Occasionally, you come across a cookbook that just speaks to you. It's like a good friend, coming over for a cup of tea and you just want to savor it, the presence, and take it in slowly. It just feels comfortable and right in your home, like it belongs there, or as if it's been there all along.
The first time I held The Nourished Kitchen: Farm-to-Table recipes for the Traditional Foods Lifestyle in my hands I knew it had found a permanent home and I had found a kindred spirit. This wasn't surprising considering that I already loved Jennifer's blog, Nourished Kitchen, and used recipes from her kitchen regularly.
This cookbook focuses on all the things that I value in my home and kitchen. It focuses on traditional foods, recipes for wonderful home-cooking with emphasis on eating sustainably and in season. It is the book every follower of the "traditional food movement" has been waiting for since Sally Fallon's Nourishing Traditions changed and rocked our world (but less than rocked our palates....)
Every recipe I've tried so far has been amazing. And there are so many more I am excited to try! In case you can't tell from the from cover... this book has absolutely AMAZING photographs. It's a true work of art. It's a cookbook you'll want to proudly display not hide in a cupboard somewhere.
The book is organized by sections in a unique and appetizing way. Starting with vegetable dishes in the "from the garden", moving onto "from the pasture" where you learn to make simple cheeses and gourmet egg dishes. From there it takes you to the "range", the "waters", the "fields" and even foraging into the "wild".
Of course, being the fermentation addict that I am, I first turned to the "from the larder" section of the book to see what exciting recipes Jennifer had to offer. I was not disappointed! 'Fennel, kohlrabi and green apple relish'? I believe I will. 'Vanilla mint soda'? Um, yes.
But one recipe in particular stood out to me. It's the one the I get to share with you here: Brine-pickled swiss chard stems. It was exciting because it was something I had previously never thought to use. Fermenting chard stems? That's cool! I'd used the greens in sauerkraut many times but never the stems. And they were really good, too! With all the spices this recipe called for you can't go wrong. It's like the holidays in a jar with a nice crunch. Not to mention it was just beautiful, too. We ate the stems by themselves, but we also chopped them up and used them like you would a relish as a spread or mixed in with other foods. Absolutely delicious!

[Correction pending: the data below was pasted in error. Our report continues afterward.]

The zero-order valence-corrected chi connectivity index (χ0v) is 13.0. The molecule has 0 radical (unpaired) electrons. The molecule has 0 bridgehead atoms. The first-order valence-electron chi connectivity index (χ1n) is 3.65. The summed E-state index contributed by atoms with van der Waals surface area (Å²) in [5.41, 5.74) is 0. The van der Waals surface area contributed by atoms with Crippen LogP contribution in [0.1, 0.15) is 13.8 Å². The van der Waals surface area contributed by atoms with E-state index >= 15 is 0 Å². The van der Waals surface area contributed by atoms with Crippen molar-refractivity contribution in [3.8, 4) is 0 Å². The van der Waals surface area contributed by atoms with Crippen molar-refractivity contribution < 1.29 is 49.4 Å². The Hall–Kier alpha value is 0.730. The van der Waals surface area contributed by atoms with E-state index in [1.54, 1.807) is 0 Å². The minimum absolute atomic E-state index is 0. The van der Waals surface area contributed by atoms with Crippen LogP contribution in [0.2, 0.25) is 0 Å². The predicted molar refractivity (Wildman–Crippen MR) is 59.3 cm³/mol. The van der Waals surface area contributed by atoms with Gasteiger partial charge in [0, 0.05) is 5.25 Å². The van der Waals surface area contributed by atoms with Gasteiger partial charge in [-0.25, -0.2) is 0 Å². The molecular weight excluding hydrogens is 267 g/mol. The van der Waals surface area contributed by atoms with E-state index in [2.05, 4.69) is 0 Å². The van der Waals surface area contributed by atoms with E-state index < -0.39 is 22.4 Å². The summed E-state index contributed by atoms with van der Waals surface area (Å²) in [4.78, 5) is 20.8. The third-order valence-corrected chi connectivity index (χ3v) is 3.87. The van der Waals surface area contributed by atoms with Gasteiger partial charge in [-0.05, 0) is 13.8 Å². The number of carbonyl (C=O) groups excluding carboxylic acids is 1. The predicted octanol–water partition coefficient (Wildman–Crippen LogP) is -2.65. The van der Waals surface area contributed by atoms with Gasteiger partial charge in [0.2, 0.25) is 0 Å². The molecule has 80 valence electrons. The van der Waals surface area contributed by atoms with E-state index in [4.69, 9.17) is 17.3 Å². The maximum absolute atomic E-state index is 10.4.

Want to give it a try? Jennifer graciously agreed to share the recipe with you all. So check it out!
Shared with permission, the following excerpt is from The Nourished Kitchen:
brine-pickled swiss chard stems
I use every bit of every vegetable when I can. Instead of throwing away Swiss chard stems, which can be tough, I prefer to pickle them. Mild on their own, the chard stems take on the flavor of the spices you add to your brine. I serve them as a side dish, as you would a cucumber pickle, or I finely chop them to
1 pound Swiss chard stems
4 cups water
2 tablespoons finely ground
unrefined sea salt
1/4 cup Hot Pickling Spice (page 277)
2 bay leaves
Trim the stems of any bits of leaf still clinging to them. Cut the stems to a length to match the depth of your fermentation jar or crock, then arrange them tightly inside.
Heat the water in a saucepan until it reaches blood temperature
(98° to 100°F), so it feels neither hot nor cold when you touch it. Whisk the salt into the warm water until it dissolves, then stir in the pickling spice and bay leaves. Pour the liquid over your chard stems so that the stems are completely submerged in the brine. If the stems float, weigh them down with a glass weight or a sterilized stone.
Close the crock and allow the Swiss chard stems to ferment for 3 to 4 weeks. Taste them from time to time, and when they become sour enough for your liking, transfer them to the refrigerator where they should keep 6 months or longer.
sweet pickling spice
You can find pickling spice in the spice section of most well-stocked grocery stores, but I prefer to make my own, adjusting the spices to better suit the flavors in the recipe. Radishes, turnips, and beets benefit from sweet spices, while cucumbers and kohlrabi often benefit from hotter flavors.
Makes about 1/2 cup
2 tablespoons mustard seeds
2 tablespoons allspice
2 tablespoons coriander seeds
2 tablespoons whole black
2 teaspoons whole cloves
1 teaspoon ground ginger
2 cinnamon sticks, broken up
into small pieces
2 dried bay leaves, crumbled
Spoon all the spices into a small mixing bowl, stir to combine, and store in an airtight container for up to 1 year.
Hot Pickling Spice: Make the Sweet Pickling Spice, then stir in 1 tablespoon crushed red pepper flakes. Store in an airtight container for up to 1 year.
In addition to allowing me to share this wonderful recipe Jennifer McGruther would also be happy to give one lucky reader their very own copy of The Nourished Kitchen! So if you would like a chance to win this wonderful book enter below.